Do you think there is more to Gregory Crewdson’s work than aesthetic beauty? Do you think he succeeds in making his work “psychological”? What does this mean? What is your main goal when making pictures? Do you think there’s anything wrong with making beauty your main goal? Why or why not?

Speaking to John Southern in SCI-Art (2016), Gregory Crewdson says he has an interest in the “forbidden or secret”. He is not interested in the before or after of an event, but aims to make the single moment “as mysterious and beautiful as I can”. He wants the images to feel “ordinary and familiar yet outside of time”, “ordinary but aged down, slightly musty…” He says it is important that everything “feels ordinary and not spectacular” … he’s “trying to create something beautiful out of that”… “using light and colour to transform”. Over time, he says, he has attempted to “drain any kind of literal narrative out of the pictures and have them be more open-ended, more elusive, more psychological”.

What I notice about Crewdson’s images is that many of the women stand naked, parallel-planted feet suggesting inertia, head slightly bowed in what we read as shame, regret or resignation. Interestingly, they look exactly as they would if they were standing on bathroom scales. His male subjects also have this posture sometimes. Indeed few heads are not bowed in Crewdson’s images.

There is often a sense of strangeness or inappropriateness. Children are juxtaposed with adults who are unclothed and preoccupied. Things that usually happen inside the home might take place outside and vice versa – domestic interiors become a garden, lake or lawn, while people stand naked and motionless in the street or sleep on a mattress in the garden.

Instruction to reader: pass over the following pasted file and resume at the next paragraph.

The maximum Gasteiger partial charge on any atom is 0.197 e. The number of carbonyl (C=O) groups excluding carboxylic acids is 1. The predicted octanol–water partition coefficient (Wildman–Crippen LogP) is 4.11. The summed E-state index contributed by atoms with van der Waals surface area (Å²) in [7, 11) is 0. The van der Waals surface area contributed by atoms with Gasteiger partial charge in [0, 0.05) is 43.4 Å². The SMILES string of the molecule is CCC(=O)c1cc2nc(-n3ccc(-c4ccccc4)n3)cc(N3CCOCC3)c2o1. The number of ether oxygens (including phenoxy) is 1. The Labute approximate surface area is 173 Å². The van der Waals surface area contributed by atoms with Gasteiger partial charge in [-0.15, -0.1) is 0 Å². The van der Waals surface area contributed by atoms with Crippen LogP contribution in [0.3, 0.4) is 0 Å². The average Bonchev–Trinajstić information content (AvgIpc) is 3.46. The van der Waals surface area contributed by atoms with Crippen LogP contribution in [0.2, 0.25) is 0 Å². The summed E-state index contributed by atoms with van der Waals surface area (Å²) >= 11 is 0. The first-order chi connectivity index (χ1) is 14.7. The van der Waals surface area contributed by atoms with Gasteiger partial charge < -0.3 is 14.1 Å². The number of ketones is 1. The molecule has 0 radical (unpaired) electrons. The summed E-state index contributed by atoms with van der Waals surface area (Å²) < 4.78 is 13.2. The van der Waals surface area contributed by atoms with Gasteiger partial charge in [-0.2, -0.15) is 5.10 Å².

There is often damage – things are broken and scattered, suitcases have fallen open, cars are slewed across the scene with their doors or boot hanging open, smoke billows in the distance. These features hint at an event that has just taken place and which might explain the apparent motionless posture of subjects – frozen, perhaps, in shock or horror.

The images are rich in metaphor and allegory. We see people’s reflections, dark puddles that might be blood, flowers strewn across a room like dashed hopes, unmade beds that offer nowhere to settle.

The light is invariably twilight, carrying a sense of impending darkness and doom with a long night ahead. Lit windows offer a poignant contrast to, and inaccessible haven from, the unreadable scene that confronts us. Time seems to stretch endlessly in this twilight zone of uncertainty.

Uncertainty is the constant… there are no answers to the questions that are raised. This reminds us of the existential void that awaits us when we attempt to step outside of the constructed framework of conceits and habits that support our everyday lives and conceal the ultimate unknowableness of the universe. The niggling discomfort we experience when we look at Crewdson’s images is our higher consciousness poking a finger through the fabric of our “reality”.

What is my main goal when making pictures? My aims and ideas about this have changed a lot since I began this course, especially since I started C&N. Certainly I would like to be able to do work that lingers in the mind of the viewer and prompts them to question assumptions, but I do not yet have the knowledge and experience to do this.